This week as the House and Senate vote on their respective federal budget proposals, it's important to remind ourselves that how our collective wealth is spent is the purest reflection of what we value as a country.
If you listen long enough to the voices dominating Washington, D.C. budget debates, you almost start to believe that austerity is inevitable and that the only question is how to allocate the suffering. Chairman of the House Budget Committee Tom Price's (R-Ga.) budget proposes repealing Obamacare, turning Medicare into a voucher system that no longer ensures full coverage for recipients and cutting food stamps. He uses a lot of creative math, but the gist of his budget proposal is that he wants to slash $5.47 trillion in services by 2025. If Price gets his way, over the next decade social programs that support education, housing and clean energy would be reduced by $759 billion.
The important thing to remember about budgets is that everything in them -- from how we raise money to what we fund (or don't) -- is a decision. Chairman Price has decided that major tax cuts for the rich are more important than support for the poor; and that militarism abroad is more essential than providing for those in need here in the U.S. Instead of raising additional revenue to meet our needs, Chairman Price thinks it prudent to repeal the alternative minimum tax, a crucial provision that ensures rich people end up paying something in taxes. Also added to the mix is a proposal to lower the corporate income tax rate, a measure that will largely benefit the wealthy. Of course slashing these taxes for the rich means less money to spend elsewhere.
The U.S. already has one of the lowest public spending rates among developed countries, and it is folly to shred the social safety net when we are already starting to feel the impacts of climate disruption. This is no time for austerity. Billions of dollars are needed to adapt our society to the warming that is already locked in, and billions more are needed for renewable power and smart-grid technology to make sure more emissions don't make the situation even more dire. This will require a massive, Marshall Plan-level commitment, but in the long run it will be much cheaper than doing nothing. It is impossible to imagine the country coming together to deal with climate disruption, let alone curb emissions, if we dismantle its social safety nets.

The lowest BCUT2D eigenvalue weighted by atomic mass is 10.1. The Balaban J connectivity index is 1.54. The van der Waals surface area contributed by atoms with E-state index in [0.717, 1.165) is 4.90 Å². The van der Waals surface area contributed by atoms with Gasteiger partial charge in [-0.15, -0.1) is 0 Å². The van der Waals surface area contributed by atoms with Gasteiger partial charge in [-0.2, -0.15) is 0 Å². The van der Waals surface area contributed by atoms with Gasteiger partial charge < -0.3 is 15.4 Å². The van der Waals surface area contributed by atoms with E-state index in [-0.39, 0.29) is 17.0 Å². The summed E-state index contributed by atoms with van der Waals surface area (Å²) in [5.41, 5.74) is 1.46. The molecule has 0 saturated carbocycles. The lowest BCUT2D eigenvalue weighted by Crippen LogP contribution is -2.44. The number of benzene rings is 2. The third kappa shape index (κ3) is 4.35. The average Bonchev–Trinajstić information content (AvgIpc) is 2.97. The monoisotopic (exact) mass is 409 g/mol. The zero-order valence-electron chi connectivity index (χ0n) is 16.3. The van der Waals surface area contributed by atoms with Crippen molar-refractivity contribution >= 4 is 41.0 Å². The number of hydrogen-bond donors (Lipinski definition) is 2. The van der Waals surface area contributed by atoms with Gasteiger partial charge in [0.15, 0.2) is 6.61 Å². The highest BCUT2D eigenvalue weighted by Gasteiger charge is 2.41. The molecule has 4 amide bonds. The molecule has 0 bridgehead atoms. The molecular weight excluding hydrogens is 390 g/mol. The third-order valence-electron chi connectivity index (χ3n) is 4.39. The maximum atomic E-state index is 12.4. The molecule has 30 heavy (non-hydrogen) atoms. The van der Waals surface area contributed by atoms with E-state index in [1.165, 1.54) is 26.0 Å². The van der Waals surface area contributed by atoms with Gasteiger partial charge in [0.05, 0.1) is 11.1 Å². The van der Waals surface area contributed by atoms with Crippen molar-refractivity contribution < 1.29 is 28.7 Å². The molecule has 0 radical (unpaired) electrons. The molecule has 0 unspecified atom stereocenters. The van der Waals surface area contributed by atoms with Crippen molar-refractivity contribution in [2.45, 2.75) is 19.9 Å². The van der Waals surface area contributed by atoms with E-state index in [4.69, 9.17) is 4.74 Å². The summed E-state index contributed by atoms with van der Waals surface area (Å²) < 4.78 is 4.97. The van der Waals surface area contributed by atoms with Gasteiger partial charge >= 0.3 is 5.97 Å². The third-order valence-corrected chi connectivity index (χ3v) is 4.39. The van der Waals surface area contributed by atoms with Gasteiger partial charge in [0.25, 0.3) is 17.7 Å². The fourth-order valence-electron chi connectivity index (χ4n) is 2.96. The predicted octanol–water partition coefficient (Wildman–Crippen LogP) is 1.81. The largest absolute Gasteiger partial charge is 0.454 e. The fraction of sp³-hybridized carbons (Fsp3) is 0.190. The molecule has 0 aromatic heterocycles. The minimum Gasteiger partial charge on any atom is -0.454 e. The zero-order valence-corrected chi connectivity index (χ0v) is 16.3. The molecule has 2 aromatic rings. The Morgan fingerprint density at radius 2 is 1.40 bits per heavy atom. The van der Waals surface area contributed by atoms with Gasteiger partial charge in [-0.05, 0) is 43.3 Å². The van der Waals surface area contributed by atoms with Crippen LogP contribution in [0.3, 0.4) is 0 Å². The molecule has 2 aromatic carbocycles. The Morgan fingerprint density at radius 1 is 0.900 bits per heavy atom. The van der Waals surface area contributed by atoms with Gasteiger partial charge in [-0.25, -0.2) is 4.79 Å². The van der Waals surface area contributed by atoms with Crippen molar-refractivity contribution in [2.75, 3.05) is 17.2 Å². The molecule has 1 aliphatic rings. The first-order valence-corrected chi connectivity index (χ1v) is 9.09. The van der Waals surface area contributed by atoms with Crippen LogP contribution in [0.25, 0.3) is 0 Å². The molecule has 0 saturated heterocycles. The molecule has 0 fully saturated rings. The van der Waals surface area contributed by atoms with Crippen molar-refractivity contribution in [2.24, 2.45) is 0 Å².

Not only is taking action now the cheaper and more just option, it's also more likely to work. Against the threat of a changing climate, our 60-year investment in the same military industrial complex can't buy us security, a sentiment that is echoed by the Pentagon itself. The best that Chairman Price's boost in military spending can do is keep the human consequences of climate change -- famine, mass migration, disease and war -- as far from our borders as possible. This effectively treats the people who did the least to cause climate change (but will suffer the most) as security problems who need to be kept out of the U.S. -- the country which has arguably gained the most from burning fossil fuels. Investing in the military means higher walls; investing in just solutions to climate change means a livable planet for future generations.
The good news is that contrary to conservative memes, the country isn't broke; we have the resources to avert this threat. The Congressional Progressive Caucus's People's Budget lays out a positive vision for government, one that would allow society to come together to combat problems like climate change and strengthen our social safety net. This vision starts with how much we have to spend and where we raise it.
The U.S. is a low-tax country and more resources would be available if the suite of tax giveaways that benefit polluting industries and the super-rich are eliminated. For example, giving $10 billion a year in subsidies to the oil and gas industry simply defies logic and rationality. More importantly though, we must enact policies that raise money and strengthen society by disincentivizing behavior that harms us all. The places to start are taxing carbon emissions and a Robin Hood tax on Wall Street speculation. Wall Street speculation ruined the economy and required hundreds of billions in bailouts and stimulus funding; why shouldn't we tax it? The ideas are out there. All that is required is the political will to re-order our economy in the interests of social and environmental justice, and not the economic one percent.
Budgets are about priorities. We need Congress to pass a budget that prioritizes the needs of the majority of Americans over those of the corporations and the super rich. Unfortunately, Chairman Price and the Republican leadership have, once again, put forth a scheme that benefits the big polluters who bankrolled their campaign at the expense of everyday Americans. With the Koch brothers already pledging over $880 million for the 2016 elections, the government is going to continue to be responsive to the mega-rich until the rest of us fight back at the voting booths and demand that people and the planet be made a priority.
How will Donald Trump’s first 100 days impact YOU? Subscribe, choose the community that you most identify with or want to learn more about and we’ll send you the news that matters most once a week throughout Trump’s first 100 days in office. Learn more